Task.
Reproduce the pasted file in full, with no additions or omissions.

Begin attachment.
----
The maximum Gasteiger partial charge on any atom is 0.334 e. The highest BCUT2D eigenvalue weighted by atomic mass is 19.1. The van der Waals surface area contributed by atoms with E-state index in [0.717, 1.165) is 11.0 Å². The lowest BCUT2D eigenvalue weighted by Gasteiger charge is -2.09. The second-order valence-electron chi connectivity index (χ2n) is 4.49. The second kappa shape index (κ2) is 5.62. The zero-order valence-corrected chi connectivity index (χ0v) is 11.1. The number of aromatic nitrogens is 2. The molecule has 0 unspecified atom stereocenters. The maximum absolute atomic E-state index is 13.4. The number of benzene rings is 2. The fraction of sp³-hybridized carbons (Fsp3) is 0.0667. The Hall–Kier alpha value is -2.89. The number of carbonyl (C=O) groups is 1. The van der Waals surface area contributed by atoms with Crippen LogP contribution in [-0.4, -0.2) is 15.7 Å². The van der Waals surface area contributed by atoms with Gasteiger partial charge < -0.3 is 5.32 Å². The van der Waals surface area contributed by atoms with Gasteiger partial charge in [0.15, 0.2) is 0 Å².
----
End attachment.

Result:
The maximum Gasteiger partial charge on any atom is 0.334 e. The highest BCUT2D eigenvalue weighted by atomic mass is 19.1. The van der Waals surface area contributed by atoms with E-state index in [0.717, 1.165) is 11.0 Å². The lowest BCUT2D eigenvalue weighted by Gasteiger charge is -2.09. The second-order valence-electron chi connectivity index (χ2n) is 4.49. The second kappa shape index (κ2) is 5.62. The zero-order valence-corrected chi connectivity index (χ0v) is 11.1. The number of aromatic nitrogens is 2. The molecule has 0 unspecified atom stereocenters. The maximum absolute atomic E-state index is 13.4. The number of benzene rings is 2. The fraction of sp³-hybridized carbons (Fsp3) is 0.0667. The Hall–Kier alpha value is -2.89. The number of carbonyl (C=O) groups is 1. The van der Waals surface area contributed by atoms with Crippen LogP contribution in [-0.4, -0.2) is 15.7 Å². The van der Waals surface area contributed by atoms with Gasteiger partial charge < -0.3 is 5.32 Å². The van der Waals surface area contributed by atoms with Gasteiger partial charge in [0.15, 0.2) is 0 Å².